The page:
If you’re wondering how best to maintain your weight, a recent study suggests that exercise can help. The study looked at a small group of extremely overweight people who had lost a lot of weight and were able to keep some, but not all, of that weight off through exercise. That said, more than 25 genes can contribute to weight gain–everyone is different–so there is no single answer to keeping the weight off.
Gina Kolata at The New York Times, reports on the very small study, published in the journal Obesity, of people who lost a lot of weight–and managed to keep a good amount of their weight off not only for months but for six years. These people were able to keep their weight down through a daily exercise regimen. As you might expect, they exercised far more than is generally recommended.
The 14 participants in the study–all of whom were on the TV show the Biggest Loser–either engaged in strenuous physical exercise for 35 minutes daily or moderate exercise for 80 minutes a day. This extra physical activity helped to offset the slowing down of their metabolisms from losing weight.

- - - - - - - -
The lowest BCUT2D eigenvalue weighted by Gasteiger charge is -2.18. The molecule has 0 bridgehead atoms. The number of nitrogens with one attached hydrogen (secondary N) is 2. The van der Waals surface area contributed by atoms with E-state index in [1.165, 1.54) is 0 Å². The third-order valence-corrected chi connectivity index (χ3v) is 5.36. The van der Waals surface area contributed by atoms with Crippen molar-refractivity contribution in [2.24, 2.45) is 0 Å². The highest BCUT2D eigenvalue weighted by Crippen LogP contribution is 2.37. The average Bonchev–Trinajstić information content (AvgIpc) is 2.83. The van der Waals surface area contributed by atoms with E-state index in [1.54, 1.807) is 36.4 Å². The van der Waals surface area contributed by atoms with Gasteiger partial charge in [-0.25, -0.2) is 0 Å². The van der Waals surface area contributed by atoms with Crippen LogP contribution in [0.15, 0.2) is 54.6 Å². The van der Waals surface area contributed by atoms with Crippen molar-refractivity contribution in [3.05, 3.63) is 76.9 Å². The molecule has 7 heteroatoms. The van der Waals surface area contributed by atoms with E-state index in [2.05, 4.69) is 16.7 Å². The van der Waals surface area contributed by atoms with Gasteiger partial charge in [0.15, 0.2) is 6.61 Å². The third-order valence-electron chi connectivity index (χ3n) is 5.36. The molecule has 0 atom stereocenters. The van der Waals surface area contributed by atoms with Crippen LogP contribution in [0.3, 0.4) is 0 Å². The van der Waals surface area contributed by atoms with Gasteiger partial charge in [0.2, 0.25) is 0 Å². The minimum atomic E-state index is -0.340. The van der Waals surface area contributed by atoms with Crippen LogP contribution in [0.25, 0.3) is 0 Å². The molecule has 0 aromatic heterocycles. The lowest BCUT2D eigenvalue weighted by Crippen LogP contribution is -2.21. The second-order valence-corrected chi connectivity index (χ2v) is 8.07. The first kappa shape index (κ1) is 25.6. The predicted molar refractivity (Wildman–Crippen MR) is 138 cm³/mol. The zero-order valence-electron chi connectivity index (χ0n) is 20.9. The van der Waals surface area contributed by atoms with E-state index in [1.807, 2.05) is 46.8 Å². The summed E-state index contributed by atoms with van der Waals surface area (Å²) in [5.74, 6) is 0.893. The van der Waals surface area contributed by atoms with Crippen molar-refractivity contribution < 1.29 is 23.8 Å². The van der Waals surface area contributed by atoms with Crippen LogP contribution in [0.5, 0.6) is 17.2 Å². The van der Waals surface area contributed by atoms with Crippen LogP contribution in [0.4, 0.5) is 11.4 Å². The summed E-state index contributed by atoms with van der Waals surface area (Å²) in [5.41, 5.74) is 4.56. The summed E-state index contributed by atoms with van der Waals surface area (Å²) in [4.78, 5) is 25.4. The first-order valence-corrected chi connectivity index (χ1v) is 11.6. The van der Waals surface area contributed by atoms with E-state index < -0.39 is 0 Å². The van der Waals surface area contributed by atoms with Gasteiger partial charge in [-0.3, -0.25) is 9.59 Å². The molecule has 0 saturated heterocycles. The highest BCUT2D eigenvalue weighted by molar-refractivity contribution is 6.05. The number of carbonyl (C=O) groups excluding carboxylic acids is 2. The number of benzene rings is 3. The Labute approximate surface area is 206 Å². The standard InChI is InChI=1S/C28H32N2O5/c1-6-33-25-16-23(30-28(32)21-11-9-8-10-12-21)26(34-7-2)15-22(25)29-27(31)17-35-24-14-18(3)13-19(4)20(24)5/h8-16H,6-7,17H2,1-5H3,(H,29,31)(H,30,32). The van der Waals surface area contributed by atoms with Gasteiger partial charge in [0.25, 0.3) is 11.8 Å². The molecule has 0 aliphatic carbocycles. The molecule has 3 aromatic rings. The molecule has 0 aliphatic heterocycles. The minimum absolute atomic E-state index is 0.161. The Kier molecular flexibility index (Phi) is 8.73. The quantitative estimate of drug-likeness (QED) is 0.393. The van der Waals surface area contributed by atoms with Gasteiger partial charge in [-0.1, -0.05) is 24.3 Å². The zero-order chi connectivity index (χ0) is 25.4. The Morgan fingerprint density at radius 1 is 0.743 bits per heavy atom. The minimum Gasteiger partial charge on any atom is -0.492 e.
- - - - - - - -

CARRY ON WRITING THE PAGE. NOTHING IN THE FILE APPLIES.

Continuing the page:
The Centers for Disease Control recommends only 20-25 minutes of moderate exercise a day, (25 percent of the exercise conducted by the study participants) or 10-11 minutes a day of vigorous exercise a day (about 33 percent of the exercise conducted by the study participants.)
To be sure, any amount of physical activity is generally good for your health. And, for most people, there is nothing better than moving your muscles and getting your heart rate up for a sustained amount of time every day. That said, physical activity is not the only answer to maintaining a good weight. It depends on your body and, if you’re overweight, what is triggering your obesity. By one expert’s count there at least 59 different types of obesity.
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